Sangston is being recognized “for contributions to coherent detection of radar signals in clutter.” He initially came to GTRI from the U.S Naval Research Laboratory in 1996. His research in target detection in difficult clutter environments from the mid-1990s up till the present time has been a fruitful source of ideas and motivation for many investigators pursuing advanced research on radar target detection problems throughout the world. He currently works in the Sensors and Electromagnetic Applications Laboratory (SEAL), where he conducts research that seeks to combine advanced geometric and algebraic ideas to solve challenging radar signal processing problems.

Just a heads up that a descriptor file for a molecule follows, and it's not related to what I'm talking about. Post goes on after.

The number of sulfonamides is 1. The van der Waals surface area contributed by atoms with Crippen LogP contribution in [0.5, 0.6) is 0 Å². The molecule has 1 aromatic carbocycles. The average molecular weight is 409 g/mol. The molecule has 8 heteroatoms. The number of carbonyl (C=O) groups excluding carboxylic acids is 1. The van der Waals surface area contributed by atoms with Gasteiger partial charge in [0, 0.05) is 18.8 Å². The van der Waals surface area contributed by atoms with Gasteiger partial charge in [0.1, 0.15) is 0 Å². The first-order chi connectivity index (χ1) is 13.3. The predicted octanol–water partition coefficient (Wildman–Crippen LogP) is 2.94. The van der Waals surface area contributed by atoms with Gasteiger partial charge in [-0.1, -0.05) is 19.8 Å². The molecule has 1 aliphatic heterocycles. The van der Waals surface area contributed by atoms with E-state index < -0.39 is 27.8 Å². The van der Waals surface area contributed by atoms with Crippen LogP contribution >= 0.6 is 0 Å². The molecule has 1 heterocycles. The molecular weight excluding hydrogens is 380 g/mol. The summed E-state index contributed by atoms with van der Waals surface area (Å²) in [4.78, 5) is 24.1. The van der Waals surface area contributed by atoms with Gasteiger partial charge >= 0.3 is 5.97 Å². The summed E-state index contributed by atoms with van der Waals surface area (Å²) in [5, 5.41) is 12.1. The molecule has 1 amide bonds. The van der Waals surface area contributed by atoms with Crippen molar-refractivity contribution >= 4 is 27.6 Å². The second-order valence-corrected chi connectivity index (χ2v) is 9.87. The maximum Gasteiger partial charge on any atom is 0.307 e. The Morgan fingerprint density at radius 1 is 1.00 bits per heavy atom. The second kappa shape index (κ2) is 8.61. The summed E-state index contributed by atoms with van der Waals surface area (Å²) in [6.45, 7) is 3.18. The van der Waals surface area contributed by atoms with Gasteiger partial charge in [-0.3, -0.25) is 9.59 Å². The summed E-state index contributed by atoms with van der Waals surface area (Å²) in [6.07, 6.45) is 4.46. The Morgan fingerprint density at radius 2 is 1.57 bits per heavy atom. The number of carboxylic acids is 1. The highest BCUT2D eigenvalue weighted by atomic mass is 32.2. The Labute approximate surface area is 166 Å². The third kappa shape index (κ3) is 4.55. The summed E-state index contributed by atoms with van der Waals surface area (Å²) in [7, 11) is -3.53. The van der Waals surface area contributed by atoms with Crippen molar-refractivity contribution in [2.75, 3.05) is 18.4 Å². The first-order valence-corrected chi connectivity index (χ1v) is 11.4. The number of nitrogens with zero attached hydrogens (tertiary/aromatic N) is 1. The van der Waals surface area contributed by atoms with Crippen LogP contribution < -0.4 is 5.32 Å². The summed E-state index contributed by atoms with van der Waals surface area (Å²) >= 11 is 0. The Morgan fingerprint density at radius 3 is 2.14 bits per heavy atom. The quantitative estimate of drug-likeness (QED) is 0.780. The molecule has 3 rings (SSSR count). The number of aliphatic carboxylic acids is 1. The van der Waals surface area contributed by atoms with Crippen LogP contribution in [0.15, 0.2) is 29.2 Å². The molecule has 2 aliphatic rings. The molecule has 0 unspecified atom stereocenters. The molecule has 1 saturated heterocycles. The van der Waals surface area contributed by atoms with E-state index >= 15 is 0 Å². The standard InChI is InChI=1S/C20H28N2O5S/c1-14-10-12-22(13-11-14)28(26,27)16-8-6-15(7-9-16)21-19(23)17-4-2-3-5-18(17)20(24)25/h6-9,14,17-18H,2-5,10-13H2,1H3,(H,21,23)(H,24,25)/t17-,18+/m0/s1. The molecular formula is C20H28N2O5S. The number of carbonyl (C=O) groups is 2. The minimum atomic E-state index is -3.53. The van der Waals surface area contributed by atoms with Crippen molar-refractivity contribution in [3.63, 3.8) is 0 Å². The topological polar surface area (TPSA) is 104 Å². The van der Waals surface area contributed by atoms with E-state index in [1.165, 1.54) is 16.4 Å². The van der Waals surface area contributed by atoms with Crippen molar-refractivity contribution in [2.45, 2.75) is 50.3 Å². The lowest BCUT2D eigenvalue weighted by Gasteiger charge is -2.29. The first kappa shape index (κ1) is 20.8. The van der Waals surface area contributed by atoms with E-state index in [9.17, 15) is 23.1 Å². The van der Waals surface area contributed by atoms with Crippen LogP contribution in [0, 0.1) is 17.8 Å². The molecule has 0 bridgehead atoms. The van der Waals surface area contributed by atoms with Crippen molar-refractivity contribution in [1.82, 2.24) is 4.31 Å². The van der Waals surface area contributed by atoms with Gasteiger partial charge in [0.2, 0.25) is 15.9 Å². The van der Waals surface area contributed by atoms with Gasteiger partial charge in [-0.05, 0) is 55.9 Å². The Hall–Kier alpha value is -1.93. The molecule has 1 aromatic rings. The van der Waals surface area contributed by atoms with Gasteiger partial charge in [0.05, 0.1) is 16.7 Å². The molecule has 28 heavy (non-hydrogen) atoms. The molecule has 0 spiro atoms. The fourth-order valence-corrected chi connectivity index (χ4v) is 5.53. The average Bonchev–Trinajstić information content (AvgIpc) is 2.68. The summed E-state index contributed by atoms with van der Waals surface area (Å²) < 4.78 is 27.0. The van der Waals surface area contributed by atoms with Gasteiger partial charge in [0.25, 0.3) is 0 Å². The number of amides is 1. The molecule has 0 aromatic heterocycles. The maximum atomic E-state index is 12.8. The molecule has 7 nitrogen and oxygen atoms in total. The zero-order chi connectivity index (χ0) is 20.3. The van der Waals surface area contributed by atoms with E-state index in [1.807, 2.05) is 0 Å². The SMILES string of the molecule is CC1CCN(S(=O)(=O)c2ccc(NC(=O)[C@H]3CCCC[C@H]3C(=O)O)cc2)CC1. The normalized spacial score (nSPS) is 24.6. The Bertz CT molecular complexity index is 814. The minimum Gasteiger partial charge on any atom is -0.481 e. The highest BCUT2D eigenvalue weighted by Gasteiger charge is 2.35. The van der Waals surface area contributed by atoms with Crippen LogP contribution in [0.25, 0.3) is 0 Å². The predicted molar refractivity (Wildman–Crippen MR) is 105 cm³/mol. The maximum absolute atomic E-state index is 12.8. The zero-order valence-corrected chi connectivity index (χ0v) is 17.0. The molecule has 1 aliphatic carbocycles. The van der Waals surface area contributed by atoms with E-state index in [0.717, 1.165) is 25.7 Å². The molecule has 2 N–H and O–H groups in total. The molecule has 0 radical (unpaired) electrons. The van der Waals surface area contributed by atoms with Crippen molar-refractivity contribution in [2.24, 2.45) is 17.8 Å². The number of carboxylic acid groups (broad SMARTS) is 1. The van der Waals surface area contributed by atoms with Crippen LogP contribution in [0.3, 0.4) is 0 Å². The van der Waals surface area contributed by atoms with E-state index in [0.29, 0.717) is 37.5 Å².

The IEEE is the world’s leading professional association for advancing technology for humanity. Through its 400,000-plus members in 160 countries, the association is a leading authority on a wide variety of areas ranging from aerospace systems, computers and telecommunications to biomedical engineering, electric power, and consumer electronics.

Dedicated to the advancement of technology, the IEEE publishes 30 percent of the world’s literature in the electrical and electronics engineering and computer science fields, and has developed more than 1,300 active industry standards.  The association also sponsors or co-sponsors nearly 1,700 international technical conferences each year.  To learn more about IEEE or the IEEE Fellow Program, please visit www.ieee.org.

Li Honored with IEEE Best Paper Award

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Geoffrey Ye Li has been named the recipient of the 2017 IEEE Donald G. Fink Overview Paper Award, which is given by the IEEE Signal Processing Society.